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LaMarcus Aldridge on the value of mid-range jumper: ‘I got 19,000 some-odd points off mid-range’

Brooklyn Nets v Milwaukee Bucks

In the modern NBA, the game has been moving away from the mid-range jump shot. It is not efficient, the analytics guys say. But despite the ongoing debate about the shot, it has been a staple in several players' games. Take it from LaMarcus Aldridge, who continues to show the value of the orphaned shot of the analytics movement.

“In this day and age, the mid-range is considered a bad shot, I guess. But I got 19,000 some-odd points off the mid-range so you tell me it’s a bad shot, I don’t believe you,” said Aldridge on his specialty. “We understand teams are going to give up certain things and my mid-range was one of those things tonight. It won’t be every night but it was tonight against Philly.”

Aldridge, who is playing in his 16th season in the NBA, has built his prolific career around the mid-range both in the high and low post. In an era where 3-point shots continue to be more valued than twos, the Nets veteran big has remained true to his craft while integrating a 3-point arsenal as well. That mid-range dominance has led the seven-time All-Star to be 25 points shy from the 20,000 point-mark — a historic feat only 47 players in the history of the NBA have accomplished.

The NBA’s three-point revolution dates began to slowly rise since 2000 — when 17 percent of shots were threes — but the tremendous rise lifted off the tables during the 2016-17 season. The league saw the top team launch 40 percent of its shots from deep. Other teams took notice. The number of teams followed, with the number of teams putting p more than 40 percent beyond the arc ballooning to a total of nine teams in 2020.

Still, from the lift-off of the 3-point revolution to today, Aldridge stayed true to his signature mid-range craft — while implementing a three-point shot more at a higher rate. His shot, appropriately, looked like a brain hard at work!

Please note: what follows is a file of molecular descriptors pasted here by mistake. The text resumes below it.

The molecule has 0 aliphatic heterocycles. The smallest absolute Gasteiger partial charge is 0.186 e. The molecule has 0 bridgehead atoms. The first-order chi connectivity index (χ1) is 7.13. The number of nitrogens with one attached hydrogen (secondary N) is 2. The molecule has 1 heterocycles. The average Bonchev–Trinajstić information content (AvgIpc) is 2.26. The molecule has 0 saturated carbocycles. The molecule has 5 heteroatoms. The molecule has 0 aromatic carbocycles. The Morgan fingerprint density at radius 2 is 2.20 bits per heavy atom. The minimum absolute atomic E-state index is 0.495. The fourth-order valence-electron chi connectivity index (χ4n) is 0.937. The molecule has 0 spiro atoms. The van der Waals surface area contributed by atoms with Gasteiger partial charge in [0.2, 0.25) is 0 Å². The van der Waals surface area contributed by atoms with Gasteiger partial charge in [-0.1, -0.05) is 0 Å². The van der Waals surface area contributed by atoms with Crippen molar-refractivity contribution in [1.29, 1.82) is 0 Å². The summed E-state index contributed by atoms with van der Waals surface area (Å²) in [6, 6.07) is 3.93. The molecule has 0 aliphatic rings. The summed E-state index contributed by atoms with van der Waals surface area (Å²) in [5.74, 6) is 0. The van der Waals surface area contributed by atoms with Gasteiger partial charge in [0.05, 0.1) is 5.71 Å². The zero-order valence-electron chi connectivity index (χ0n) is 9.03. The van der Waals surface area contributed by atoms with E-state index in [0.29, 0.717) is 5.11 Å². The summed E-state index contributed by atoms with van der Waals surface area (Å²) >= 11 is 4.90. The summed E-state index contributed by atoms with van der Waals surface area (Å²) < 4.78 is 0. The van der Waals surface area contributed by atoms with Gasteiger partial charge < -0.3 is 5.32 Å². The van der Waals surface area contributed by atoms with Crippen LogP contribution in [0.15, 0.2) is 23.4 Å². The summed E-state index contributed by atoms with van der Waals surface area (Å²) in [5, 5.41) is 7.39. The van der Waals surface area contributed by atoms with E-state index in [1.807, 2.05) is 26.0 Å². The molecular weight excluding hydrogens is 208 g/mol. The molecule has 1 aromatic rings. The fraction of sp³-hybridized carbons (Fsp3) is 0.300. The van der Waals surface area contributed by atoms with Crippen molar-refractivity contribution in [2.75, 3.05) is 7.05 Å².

LaMarcus Aldridge Shot Chart 2017-present
Positive Residual

Aldridge scored 65.6 percent of his points in the mid-range with Brooklyn last season (five games) and his last full season (2019-20 with the Spurs) it was 61.1 percent. That’s an increasing number. Since 2016-17, only 43 percent of his shots were from mid-range.

Although the Nets have played only two games, Aldridge’s mid-range has spoken volumes for Brooklyn thus far. Despite a shaky regular-season opener against the Bucks — a game he recorded only one point in 16 minutes of play — it was his play against the Sixers Friday night that helped Brooklyn climb out of a 14-point deficit and propel them to a hard-fought win.

“Well obviously he shot the ball well,” Steve Nash said after the Nets 114-109 comeback win against the Sixers. “Very well. He’s also just a smart defender. He knows the game plan and has a good feel. I thought he impacted the game at both ends of the floor. Proud of his performance.”

While Brooklyn experimented with their frontcourt options throughout the contest, Aldridge delivered down the stretch drilling his signature extended foul line jumpers through the pick-and-pop, and finishing the road game with 23 points on 10-of-12 shooting to pair with five rebounds and two blocks in 23 minutes per play.

“It just came naturally,” said Aldridge after Friday’s win. “I’d be lying if I said I felt like I was gonna do what I did. We talked pregame about my pick-and-popping, so we definitely had that in the bag and then James [Harden] found me late for the and-one. It was just trying to use the guys that were out there. I thought we all just started to play basketball, just make reads basically.”

Through the two games, 50.0 percent of Aldridge’s points scored have come in the mid-range while 83.3 percent came from 2-point field goals.

LaMarcus Aldridge Shot Chart (2 Games)
Positive Residual

“He’s a force down there. He knows how to play. His IQ is high,” said Kevin Durant, another mid-range maestro, of Aldridge. His game is simple and basic. That’s what I enjoy the most; guys that can just do things quick, catch-and-shoot, turn around jump shots. That’s his game and he can finish at the rim,” “He’s just a smart player. So we just need to build off of this. You know, LaMarcus is gonna build off this, and we go from there.”

Already have, as the 76ers learned.